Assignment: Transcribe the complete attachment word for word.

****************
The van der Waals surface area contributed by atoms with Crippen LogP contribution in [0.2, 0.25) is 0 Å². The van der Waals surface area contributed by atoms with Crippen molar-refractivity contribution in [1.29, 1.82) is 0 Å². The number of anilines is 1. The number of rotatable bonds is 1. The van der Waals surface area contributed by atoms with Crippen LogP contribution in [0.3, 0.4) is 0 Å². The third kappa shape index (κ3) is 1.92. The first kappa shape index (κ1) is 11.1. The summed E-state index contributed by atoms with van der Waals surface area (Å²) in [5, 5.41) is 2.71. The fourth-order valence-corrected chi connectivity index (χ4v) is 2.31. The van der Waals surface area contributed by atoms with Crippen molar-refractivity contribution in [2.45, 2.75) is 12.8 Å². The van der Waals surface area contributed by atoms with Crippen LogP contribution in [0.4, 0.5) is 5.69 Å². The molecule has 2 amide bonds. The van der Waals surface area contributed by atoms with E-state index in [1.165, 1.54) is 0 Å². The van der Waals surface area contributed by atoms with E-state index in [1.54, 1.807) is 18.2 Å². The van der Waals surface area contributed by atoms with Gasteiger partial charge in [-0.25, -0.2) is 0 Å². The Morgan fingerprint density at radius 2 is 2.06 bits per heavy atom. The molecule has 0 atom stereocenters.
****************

The van der Waals surface area contributed by atoms with Crippen LogP contribution in [0.2, 0.25) is 0 Å². The van der Waals surface area contributed by atoms with Crippen molar-refractivity contribution in [1.29, 1.82) is 0 Å². The number of anilines is 1. The number of rotatable bonds is 1. The van der Waals surface area contributed by atoms with Crippen LogP contribution in [0.3, 0.4) is 0 Å². The third kappa shape index (κ3) is 1.92. The first kappa shape index (κ1) is 11.1. The summed E-state index contributed by atoms with van der Waals surface area (Å²) in [5, 5.41) is 2.71. The fourth-order valence-corrected chi connectivity index (χ4v) is 2.31. The van der Waals surface area contributed by atoms with Crippen molar-refractivity contribution in [2.45, 2.75) is 12.8 Å². The van der Waals surface area contributed by atoms with Crippen LogP contribution in [0.4, 0.5) is 5.69 Å². The molecule has 2 amide bonds. The van der Waals surface area contributed by atoms with E-state index in [1.165, 1.54) is 0 Å². The van der Waals surface area contributed by atoms with E-state index in [1.54, 1.807) is 18.2 Å². The van der Waals surface area contributed by atoms with Gasteiger partial charge in [-0.25, -0.2) is 0 Å². The Morgan fingerprint density at radius 2 is 2.06 bits per heavy atom. The molecule has 0 atom stereocenters.